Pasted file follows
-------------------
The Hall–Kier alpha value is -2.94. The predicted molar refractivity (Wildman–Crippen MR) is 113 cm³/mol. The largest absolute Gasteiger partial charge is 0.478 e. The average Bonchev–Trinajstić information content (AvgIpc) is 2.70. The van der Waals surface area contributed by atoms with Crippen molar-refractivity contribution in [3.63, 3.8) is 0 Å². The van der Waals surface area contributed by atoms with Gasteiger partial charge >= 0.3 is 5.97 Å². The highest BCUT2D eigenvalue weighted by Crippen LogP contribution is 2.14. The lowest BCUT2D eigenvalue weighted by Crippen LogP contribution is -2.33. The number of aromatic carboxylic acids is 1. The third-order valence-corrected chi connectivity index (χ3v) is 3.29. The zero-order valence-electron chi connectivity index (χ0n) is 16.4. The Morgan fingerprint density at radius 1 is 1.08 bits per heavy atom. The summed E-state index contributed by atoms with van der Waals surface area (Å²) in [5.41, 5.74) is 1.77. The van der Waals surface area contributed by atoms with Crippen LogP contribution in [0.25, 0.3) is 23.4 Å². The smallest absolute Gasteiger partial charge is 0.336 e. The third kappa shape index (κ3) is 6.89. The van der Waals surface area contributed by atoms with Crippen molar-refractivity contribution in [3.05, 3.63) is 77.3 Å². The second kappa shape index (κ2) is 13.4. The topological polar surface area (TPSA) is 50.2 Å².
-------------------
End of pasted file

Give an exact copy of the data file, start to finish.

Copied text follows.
The Hall–Kier alpha value is -2.94. The predicted molar refractivity (Wildman–Crippen MR) is 113 cm³/mol. The largest absolute Gasteiger partial charge is 0.478 e. The average Bonchev–Trinajstić information content (AvgIpc) is 2.70. The van der Waals surface area contributed by atoms with Crippen molar-refractivity contribution in [3.63, 3.8) is 0 Å². The van der Waals surface area contributed by atoms with Gasteiger partial charge >= 0.3 is 5.97 Å². The highest BCUT2D eigenvalue weighted by Crippen LogP contribution is 2.14. The lowest BCUT2D eigenvalue weighted by Crippen LogP contribution is -2.33. The number of aromatic carboxylic acids is 1. The third-order valence-corrected chi connectivity index (χ3v) is 3.29. The zero-order valence-electron chi connectivity index (χ0n) is 16.4. The Morgan fingerprint density at radius 1 is 1.08 bits per heavy atom. The summed E-state index contributed by atoms with van der Waals surface area (Å²) in [5.41, 5.74) is 1.77. The van der Waals surface area contributed by atoms with Crippen LogP contribution in [0.25, 0.3) is 23.4 Å². The smallest absolute Gasteiger partial charge is 0.336 e. The third kappa shape index (κ3) is 6.89. The van der Waals surface area contributed by atoms with Crippen molar-refractivity contribution in [3.05, 3.63) is 77.3 Å². The second kappa shape index (κ2) is 13.4. The topological polar surface area (TPSA) is 50.2 Å².